With a population of about 170 million, Nigeria is the most populous country in Africa— with one fifth of all sub-Saharan Africans living within its borders.
Endowed with good access to skills, capital, technology, fertile land, oil and mineral resources, Nigeria has enormous potential. The country's return to civilian government in 1999, followed by sound fiscal policy decisions, has brought economic stability and real gains in rural incomes. Nigeria is Africa's largest economy and its strategic geographic location makes its stability important to the region.
Yet the challenges Nigeria faces are staggering: the country ranks 152 out of 187 countries on the United Nations 2014 human development index, and more than three out of five Nigerians live on less than $1.25/day. The same number is under 24 years of age. Nigerians, particularly women and children, experience some of the worst threats to health in Africa. Despite having only two percent of the world’s population, Nigeria accounts for 10 percent of global maternal mortality. One in six children born in Nigeria will not reach his or her fifth birthday, and the country has the second-highest rate of newborn deaths worldwide. The maternal mortality rate is 630 deaths per 100,000 live births; neonatal mortality is 39 deaths per 1,000 live births; infant mortality is 78 deaths per 1,000 live births; and out of 1,000 children under the age of five, 124 die. Nigeria also has low immunization coverage and is one of the three remaining endemic countries for polio. Access to basic public services is grossly inadequate to meet the needs of the greater part of the population. Nigeria is a young and relatively stable democracy. Its public institutions are still fragile and face the challenge of encouraging unity in a country divided along lines of ethnicity, religion, regionalism and class—each with vastly opposing interests.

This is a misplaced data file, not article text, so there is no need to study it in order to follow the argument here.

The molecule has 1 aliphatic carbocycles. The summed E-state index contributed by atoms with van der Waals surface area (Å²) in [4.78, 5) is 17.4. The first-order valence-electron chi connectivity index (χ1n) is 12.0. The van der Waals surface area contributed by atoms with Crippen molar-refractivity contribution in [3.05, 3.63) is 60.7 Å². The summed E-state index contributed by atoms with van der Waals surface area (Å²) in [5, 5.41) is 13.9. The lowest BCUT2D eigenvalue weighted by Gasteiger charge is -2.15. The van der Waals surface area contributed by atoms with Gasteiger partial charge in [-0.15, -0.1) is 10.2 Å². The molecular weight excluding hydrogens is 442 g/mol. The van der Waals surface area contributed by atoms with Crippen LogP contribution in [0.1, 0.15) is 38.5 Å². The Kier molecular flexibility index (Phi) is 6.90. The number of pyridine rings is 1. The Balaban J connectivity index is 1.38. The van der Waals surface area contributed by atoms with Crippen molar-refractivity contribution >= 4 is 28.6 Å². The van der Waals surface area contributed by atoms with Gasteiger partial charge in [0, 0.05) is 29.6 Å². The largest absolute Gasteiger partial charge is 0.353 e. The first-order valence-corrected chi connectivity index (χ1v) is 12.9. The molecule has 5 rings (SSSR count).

Instability and insecurity are major risk factors, and the country has suffered from significant violence since 2010. Attacks over the past four years, largely led by the Islamist terrorist group Boko Haram, have occurred in many locations but particularly in the north-east of the country. Nearly half of the population in the north-east has been affected by the ongoing Boko Haram violence. Nigeria is also extremely vulnerable to the impact of climate change including rising sea levels, and changing seasons and rain patterns, which affect agriculture and increase desertification. Three out of four rural Nigerians depend on natural resources for their livelihood.
Canada draws on the priorities identified in the President of Nigeria's Seven Point Agenda, Vision 20: 2020 (PDF 8 MB, 251 pages) and state-level strategies, to guide its international development programming in Nigeria. Canada works closely with Nigeria to improve health outcomes for mothers, newborns and children—Nigeria is among Canada’s Muskoka initiative priority countries—and to help eradicate polio. Likewise, the need for meaningful, sustainable employment, especially for youth, is a critical issue and is addressed through the program’s work on sustainable economic growth where some sectors, notably in agriculture, forestry and mining, hold significant potential but are currently underdeveloped. Canada has a geographic focus in two focal states: Cross River and Bauchi.
Children and youth, including maternal, newborn and child health